Friday, February 13, 2009

The Joy of the World


I have always loved painting, drawing, and photography, and I was thrilled when I discovered the phenomenal photographer, Anne Geddes. She makes her living by doing portraits of babies. You might have heard of her (as I did) through Celine Dion's lullaby album, Miracle, that was released in (I think this is correct) '05. Geddes did all of the artwork for the album, as well as a coffee table book that went with it, which was filled with images of babies nestled in flowers. It's some of the most breathtakingly beautiful art I've ever seen, and that's saying the least. 


Mama got a new coffee table book of Gedde's the other day. It's actually her autobiography, but there are pictures that she's taken during her career all throughout it. Reading and looking through the book has inspired me to post some of her pictures on my blog, just for all of you who have never seen any of her work. It perfectly represents the innocence and beauty of God's greatest creation.





These two are from Miracle. What beauty.










Flawlessly poetic.







There's so much peace and gentle strength in this picture.




It's so colorful.





These next three are so cute!













A little flower angel.

I hope you enjoy these pictures as much as I do.  What miracles of joy!

Gretchen



Tuesday, February 10, 2009

The Eternal Goodness


 
O friends! with whom my feet have trod
  The quiet aisles of prayer,
Glad witness to your zeal for God
  And love of man I bear.
 
I trace your lines of argument;        
  Your logic linked and strong
I weigh as one who dreads dissent,
  And fears a doubt as wrong.
 
But still my human hands are weak
  To hold your iron creeds:        
Against the words ye bid me speak
  My heart within me pleads.
 
Who fathoms the Eternal Thought?
  Who talks of scheme and plan?
The Lord is God! He needeth not        
  The poor device of man.
 
I walk with bare, hushed feet the ground
  Ye tread with boldness shod;
I dare not fix with mete and bound
  The love and power of God.        
 
Ye praise His justice; even such
  His pitying love I deem:
Ye seek a king; I fain would touch
  The robe that hath no seam.
 
Ye see the curse which overbroods        
  A world of pain and loss;
I hear our Lord’s beatitudes
  And prayer upon the cross.
 
More than your schoolmen teach, within
  Myself, alas! I know:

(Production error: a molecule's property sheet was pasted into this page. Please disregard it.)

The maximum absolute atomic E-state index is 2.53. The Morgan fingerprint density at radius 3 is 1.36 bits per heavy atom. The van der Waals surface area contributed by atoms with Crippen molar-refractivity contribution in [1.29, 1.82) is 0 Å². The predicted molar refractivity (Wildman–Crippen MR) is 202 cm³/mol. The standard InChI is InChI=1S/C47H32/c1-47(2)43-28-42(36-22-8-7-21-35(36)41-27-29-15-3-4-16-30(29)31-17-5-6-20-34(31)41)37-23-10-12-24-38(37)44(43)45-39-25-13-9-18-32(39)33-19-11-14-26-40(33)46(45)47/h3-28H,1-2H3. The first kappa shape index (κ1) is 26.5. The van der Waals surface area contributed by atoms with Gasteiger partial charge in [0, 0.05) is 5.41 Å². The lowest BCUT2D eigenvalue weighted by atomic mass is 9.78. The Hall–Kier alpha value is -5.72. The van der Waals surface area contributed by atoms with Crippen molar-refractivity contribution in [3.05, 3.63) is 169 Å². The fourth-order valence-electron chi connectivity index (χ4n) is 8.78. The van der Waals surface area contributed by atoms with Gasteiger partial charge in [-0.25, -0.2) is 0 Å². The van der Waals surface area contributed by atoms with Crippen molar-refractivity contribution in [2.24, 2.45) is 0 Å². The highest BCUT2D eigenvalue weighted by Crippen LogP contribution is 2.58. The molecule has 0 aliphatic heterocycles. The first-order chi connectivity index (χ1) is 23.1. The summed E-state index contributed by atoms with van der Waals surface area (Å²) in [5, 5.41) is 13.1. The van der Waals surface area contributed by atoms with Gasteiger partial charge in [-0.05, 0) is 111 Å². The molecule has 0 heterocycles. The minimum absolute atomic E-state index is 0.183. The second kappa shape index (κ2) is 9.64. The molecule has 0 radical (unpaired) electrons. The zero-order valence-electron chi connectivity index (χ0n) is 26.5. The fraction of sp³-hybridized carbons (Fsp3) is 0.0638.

Too dark ye cannot paint the sin,
  Too small the merit show.
 
I bow my forehead to the dust,
  I veil mine eyes for shame,
And urge, in trembling self-distrust,        
  A prayer without a claim.
 
I see the wrong that round me lies,
  I feel the guilt within;
I hear, with groan and travail-cries,
  The world confess its sin.        
 
Yet, in the maddening maze of things,
  And tossed by storm and flood,
To one fixed trust my spirit clings;
  I know that God is good!
 
Not mine to look where cherubim        
  And seraphs may not see,
But nothing can be good in Him
  Which evil is in me.
 
The wrong that pains my soul below
  I dare not throne above,        
I know not of His hate,—I know
  His goodness and His love.
 
I dimly guess from blessings known
  Of greater out of sight,
And, with the chastened Psalmist, own        
  His judgments too are right.
 
I long for household voices gone,
  For vanished smiles I long,
But God hath led my dear ones on,
  And He can do no wrong.        
 
I know not what the future hath
  Of marvel or surprise,
Assured alone that life and death
  His mercy underlies.
 
And if my heart and flesh are weak        
  To bear an untried pain,
The bruis√ęd reed He will not break,
  But strengthen and sustain.
 
No offering of my own I have,
  Nor works my faith to prove;        
I can but give the gifts He gave,
  And plead His love for love.
 
And so beside the Silent Sea
  I wait the muffled oar;
No harm from Him can come to me        
  On ocean or on shore.
 
I know not where His islands lift
  Their fronded palms in air;
I only know I cannot drift
  Beyond His love and care.        
 
O brothers! if my faith is vain,
  If hopes like these betray,
Pray for me that my feet may gain
  The sure and safer way.
 
And Thou, O Lord! by whom are seen        
  Thy creatures as they be,
Forgive me if too close I lean
  My human heart on Thee!

by John Greenleaf Whittier

Friday, February 6, 2009

Staining in the Sunshine


For the past several days we have had really wonderfully beautiful weather. It was bitingly cold for a few months, and then all of a sudden it feels like April. It's one of the reasons I love Nashville, the weather is never always cold, and never always hot in the seasons.